Interview: Mary Robinson, Author Of 'Everybody Matters'In her memoir, Mary Robinson speaks of her experience advocating for social causes and her personal convictions after growing up in a deeply Catholic family.
For Ireland's First Female President, 'Everybody Matters'
For seven years, Mary Robinson served as the first female president of Ireland. Yet, she also has a long record of service as a human rights advocate.
After leaving office in 1997, she was appointed as the High Commissioner for Human Rights at the United Nations. She now runs The Mary Robinson Foundation — Climate Justice. This week, she has a new book out called Everybody Matters: My Life Giving Voice.
She speaks with guest host Celeste Headlee on Saturday's All Things Considered about her foundation, her views on Catholicism and the EU crisis affecting Ireland.
On the challenges facing the European Union
"I think Ireland has gained a great deal. I think the European Union is suffering from severe financial constraints and they've also affected Ireland, and a certain questioning of being part of a larger whole that doesn't seem to be very responsive to people's needs, where people talk about a democratic deficit that the EU is kind of behind closed doors too much, and I think that's a criticism that I think the European Union has to address."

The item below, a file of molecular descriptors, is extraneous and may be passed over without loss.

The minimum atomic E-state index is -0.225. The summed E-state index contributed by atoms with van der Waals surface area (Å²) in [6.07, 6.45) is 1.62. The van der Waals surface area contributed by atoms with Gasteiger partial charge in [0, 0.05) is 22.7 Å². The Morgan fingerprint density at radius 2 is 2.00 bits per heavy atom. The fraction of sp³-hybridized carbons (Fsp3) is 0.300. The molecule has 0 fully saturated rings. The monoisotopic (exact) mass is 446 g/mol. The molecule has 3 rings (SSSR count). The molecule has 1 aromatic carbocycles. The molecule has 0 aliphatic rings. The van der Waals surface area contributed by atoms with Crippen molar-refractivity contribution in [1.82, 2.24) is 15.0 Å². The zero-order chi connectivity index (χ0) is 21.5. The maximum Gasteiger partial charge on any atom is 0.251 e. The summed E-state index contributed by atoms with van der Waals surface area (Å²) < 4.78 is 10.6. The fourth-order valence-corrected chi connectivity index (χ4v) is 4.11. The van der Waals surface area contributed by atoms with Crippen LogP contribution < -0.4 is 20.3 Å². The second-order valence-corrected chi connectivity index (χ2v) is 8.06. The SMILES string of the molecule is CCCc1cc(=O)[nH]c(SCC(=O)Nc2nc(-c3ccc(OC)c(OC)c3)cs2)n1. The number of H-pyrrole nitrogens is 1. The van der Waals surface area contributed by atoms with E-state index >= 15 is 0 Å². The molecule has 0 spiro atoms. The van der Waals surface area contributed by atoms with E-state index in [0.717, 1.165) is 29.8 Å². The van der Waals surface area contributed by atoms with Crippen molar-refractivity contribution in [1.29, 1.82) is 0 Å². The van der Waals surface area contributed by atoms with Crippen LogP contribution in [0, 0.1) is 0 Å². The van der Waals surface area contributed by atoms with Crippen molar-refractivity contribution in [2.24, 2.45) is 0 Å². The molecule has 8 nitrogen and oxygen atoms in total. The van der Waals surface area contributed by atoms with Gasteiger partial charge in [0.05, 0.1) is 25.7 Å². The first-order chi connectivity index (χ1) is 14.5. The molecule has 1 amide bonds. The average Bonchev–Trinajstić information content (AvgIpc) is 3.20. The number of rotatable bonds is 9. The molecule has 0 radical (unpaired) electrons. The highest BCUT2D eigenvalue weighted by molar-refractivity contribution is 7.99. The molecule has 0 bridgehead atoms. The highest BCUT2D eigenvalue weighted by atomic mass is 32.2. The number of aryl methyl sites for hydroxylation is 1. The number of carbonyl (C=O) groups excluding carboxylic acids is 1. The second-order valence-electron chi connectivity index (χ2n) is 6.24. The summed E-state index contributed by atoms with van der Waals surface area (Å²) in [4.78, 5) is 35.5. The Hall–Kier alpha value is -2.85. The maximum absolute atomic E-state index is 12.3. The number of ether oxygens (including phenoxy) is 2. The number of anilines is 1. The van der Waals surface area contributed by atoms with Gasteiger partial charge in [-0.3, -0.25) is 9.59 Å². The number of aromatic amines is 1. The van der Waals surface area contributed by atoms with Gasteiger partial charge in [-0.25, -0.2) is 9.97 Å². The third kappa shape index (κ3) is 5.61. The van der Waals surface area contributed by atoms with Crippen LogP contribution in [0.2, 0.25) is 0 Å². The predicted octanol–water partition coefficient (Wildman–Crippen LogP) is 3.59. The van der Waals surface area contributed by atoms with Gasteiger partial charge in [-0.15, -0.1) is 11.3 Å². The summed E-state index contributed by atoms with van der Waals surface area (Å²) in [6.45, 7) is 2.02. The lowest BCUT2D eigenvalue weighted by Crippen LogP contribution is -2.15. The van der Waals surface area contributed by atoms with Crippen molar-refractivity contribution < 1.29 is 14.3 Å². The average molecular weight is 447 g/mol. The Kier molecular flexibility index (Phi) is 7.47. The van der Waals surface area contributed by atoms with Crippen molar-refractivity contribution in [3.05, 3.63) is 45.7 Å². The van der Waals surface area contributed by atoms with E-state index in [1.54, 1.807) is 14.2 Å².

On attending Mass
"I had been thinking for a long time about the paternalistic and authoritarian nature of the way the church operated, particularly in Ireland at the time. All of that, I was questioning and then the questions came to the surface and I said, 'I don't need to go to Mass every Sunday and feel guilty if I don't.' I don't feel compelled to do it every Sunday or in a sort of strictly paid-up way because I disagree with so much of what the church stands for, particularly in reproductive health."
On advocating for Climate Justice
"To me, there is an injustice that we have to draw attention to, but the good news is, there's so much we can do. I find it shocking that ... 1.3 billion people out of the 7 billion in our world today don't have any electricity. But even more so that 2.6 billion, mainly women, still cook on open fires — with coal, with wood, with animal dung — and ingest fumes that cause 4 million to die every year, and that's a lot of people.
"So, how come when we have clean cook stoves now, when we have D lights that can be recharged in the solar, wonderful sun that shines in poor developing countries, how come we haven't got the solidarity as a race to say, 'Everybody should have the basics of clean water, light in the home'?
"That to me is what being part of human life together is about."